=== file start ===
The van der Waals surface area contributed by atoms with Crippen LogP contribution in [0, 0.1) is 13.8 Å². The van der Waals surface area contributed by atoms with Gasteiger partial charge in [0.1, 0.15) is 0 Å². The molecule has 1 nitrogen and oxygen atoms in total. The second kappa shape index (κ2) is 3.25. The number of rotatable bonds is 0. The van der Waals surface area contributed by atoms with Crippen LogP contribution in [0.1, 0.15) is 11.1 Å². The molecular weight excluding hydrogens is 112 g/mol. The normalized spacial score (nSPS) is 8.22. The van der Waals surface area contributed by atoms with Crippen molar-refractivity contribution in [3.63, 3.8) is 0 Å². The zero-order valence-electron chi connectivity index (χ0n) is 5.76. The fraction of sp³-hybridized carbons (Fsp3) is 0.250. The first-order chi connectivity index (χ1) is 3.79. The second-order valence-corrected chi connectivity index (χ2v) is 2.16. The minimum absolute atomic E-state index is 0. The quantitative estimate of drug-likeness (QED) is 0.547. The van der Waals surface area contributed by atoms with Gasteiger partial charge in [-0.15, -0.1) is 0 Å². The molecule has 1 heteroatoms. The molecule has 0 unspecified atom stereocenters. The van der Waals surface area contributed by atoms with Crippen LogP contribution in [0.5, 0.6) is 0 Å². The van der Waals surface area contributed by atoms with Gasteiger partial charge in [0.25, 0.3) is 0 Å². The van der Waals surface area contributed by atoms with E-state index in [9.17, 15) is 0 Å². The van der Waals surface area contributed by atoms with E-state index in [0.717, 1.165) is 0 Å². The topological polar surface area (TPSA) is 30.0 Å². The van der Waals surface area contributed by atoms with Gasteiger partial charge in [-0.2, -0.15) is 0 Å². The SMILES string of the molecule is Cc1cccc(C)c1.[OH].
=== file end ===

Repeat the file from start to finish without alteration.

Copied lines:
The van der Waals surface area contributed by atoms with Crippen LogP contribution in [0, 0.1) is 13.8 Å². The van der Waals surface area contributed by atoms with Gasteiger partial charge in [0.1, 0.15) is 0 Å². The molecule has 1 nitrogen and oxygen atoms in total. The second kappa shape index (κ2) is 3.25. The number of rotatable bonds is 0. The van der Waals surface area contributed by atoms with Crippen LogP contribution in [0.1, 0.15) is 11.1 Å². The molecular weight excluding hydrogens is 112 g/mol. The normalized spacial score (nSPS) is 8.22. The van der Waals surface area contributed by atoms with Crippen molar-refractivity contribution in [3.63, 3.8) is 0 Å². The zero-order valence-electron chi connectivity index (χ0n) is 5.76. The fraction of sp³-hybridized carbons (Fsp3) is 0.250. The first-order chi connectivity index (χ1) is 3.79. The second-order valence-corrected chi connectivity index (χ2v) is 2.16. The minimum absolute atomic E-state index is 0. The quantitative estimate of drug-likeness (QED) is 0.547. The van der Waals surface area contributed by atoms with Gasteiger partial charge in [-0.15, -0.1) is 0 Å². The molecule has 1 heteroatoms. The molecule has 0 unspecified atom stereocenters. The van der Waals surface area contributed by atoms with Crippen LogP contribution in [0.5, 0.6) is 0 Å². The van der Waals surface area contributed by atoms with Gasteiger partial charge in [0.25, 0.3) is 0 Å². The van der Waals surface area contributed by atoms with E-state index in [9.17, 15) is 0 Å². The van der Waals surface area contributed by atoms with E-state index in [0.717, 1.165) is 0 Å². The topological polar surface area (TPSA) is 30.0 Å². The van der Waals surface area contributed by atoms with Gasteiger partial charge in [-0.2, -0.15) is 0 Å². The SMILES string of the molecule is Cc1cccc(C)c1.[OH].